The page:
The author Elias Sanbar and the Islamic Library of Spain’s Agency for International Development Cooperation, (AECID) have been named to receive the 2015 UNESCO Sharjah Prize for Arab Culture. An international jury of experts chose the laureates for their commitment to the dissemination of Arab culture around the world. The Director-General of UNESCO, Irina Bokova, will present them with the Prize at a ceremony at the Organization’s Headquarters on 14 April (Room IV).
Elias Sanbar (Haifa, 1947) is one of the most distinguished Arab intellectuals today, whose activities encompass literature, law, history, translation, journalism and diplomacy. Over four decades, he has brought a significant contribution to an improved understanding of Arab culture. In 1981, he co-founded one of the most respected publications about Palestine anywhere, La Revue d’études palestiniennes, of which he was the editor-in-chief for 25 years. His translations into French of the work of Palestinian poet Mahmoud Darwish is a major contribution to the dissemination of Arab culture. He also co-authored Le rescapé et l’exilé (The Survivor and the Exiled) with Holocaust survivor Stéphane Hessel, a book that has had considerable international impact. Since 2012, Elias Sanbar has also been Palestine’s Ambassador and Permanent Delegate to UNESCO.
The Biblioteca Islámica, the Islamic Library of Spain’s Agency for International Cooperation and Development, has become an essential international reference in the field of Arabic and Andalusian studies due to the wealth of its collections and the services it provides. Based in Madrid since its founding in 1954, the library has a collection of 100,000 volumes. Notable publications to be found among its prized possessions include the Lexicon arabicum by Franciscus Raphelengius (1613), Thesaurus linguarum Orientalium Turcicae-Arabicae-Persicae by Franciszek Mesgnien Meniński, published from 1680 to 1687, and Gramática arábigo-española by Francisco Cañes, published in Madrid in 1775.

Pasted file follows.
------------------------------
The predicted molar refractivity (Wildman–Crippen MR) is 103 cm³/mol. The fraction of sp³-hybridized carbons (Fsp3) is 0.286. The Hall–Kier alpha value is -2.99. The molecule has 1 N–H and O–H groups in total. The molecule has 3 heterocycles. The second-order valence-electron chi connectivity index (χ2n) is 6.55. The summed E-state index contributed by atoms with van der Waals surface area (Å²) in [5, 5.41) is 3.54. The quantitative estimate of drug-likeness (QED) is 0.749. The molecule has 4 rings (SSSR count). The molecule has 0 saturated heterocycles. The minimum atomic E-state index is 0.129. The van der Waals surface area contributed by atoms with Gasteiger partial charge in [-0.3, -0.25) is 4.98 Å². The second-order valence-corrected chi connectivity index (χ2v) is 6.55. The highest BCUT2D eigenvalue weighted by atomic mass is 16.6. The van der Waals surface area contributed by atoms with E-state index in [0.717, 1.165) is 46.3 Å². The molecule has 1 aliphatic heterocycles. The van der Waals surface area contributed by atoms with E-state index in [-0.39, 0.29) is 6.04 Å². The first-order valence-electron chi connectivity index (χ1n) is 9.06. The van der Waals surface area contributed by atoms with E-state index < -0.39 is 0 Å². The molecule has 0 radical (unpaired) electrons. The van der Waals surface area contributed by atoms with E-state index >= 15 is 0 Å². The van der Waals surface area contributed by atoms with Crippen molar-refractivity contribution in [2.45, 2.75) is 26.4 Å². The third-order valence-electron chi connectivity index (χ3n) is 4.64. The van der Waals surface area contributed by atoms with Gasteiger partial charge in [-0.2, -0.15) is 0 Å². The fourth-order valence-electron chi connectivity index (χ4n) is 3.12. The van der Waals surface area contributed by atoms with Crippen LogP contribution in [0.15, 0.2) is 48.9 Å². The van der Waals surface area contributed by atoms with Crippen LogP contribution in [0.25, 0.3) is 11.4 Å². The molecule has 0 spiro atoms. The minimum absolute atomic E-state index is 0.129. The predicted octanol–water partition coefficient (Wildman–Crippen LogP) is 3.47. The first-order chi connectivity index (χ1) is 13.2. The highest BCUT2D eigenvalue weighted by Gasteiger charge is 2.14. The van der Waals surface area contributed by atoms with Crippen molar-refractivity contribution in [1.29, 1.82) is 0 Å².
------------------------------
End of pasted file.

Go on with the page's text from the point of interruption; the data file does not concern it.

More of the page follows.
The Islamic Library collaborates actively with university departments offering courses of Arabic and Islamic culture. It takes part in international conferences organized by the European Association of Middle East Libraries (MELCOM) and promotes intercultural dialogue by entering into partnerships with scientific and educational associations in the Arab world. The Library also brings its support to other Arab libraries through training and exchanges.
Created in 1998 at the initiative of the United Arab Emirates, the UNESCO-Sharjah Prize for Arab Culture rewards the efforts of two personalities or organizations, one from an Arab country and one from any other country, who have made a significant contribution to the development, dissemination and promotion of Arab culture in the world. The Prize carries a monetary value of $60,000, equally divided between the two laureates.
Lucía Iglesias Kuntz –UNESCO Media Services + 33 (0)1 45 68 17 02, l.iglesias(at)unesco.org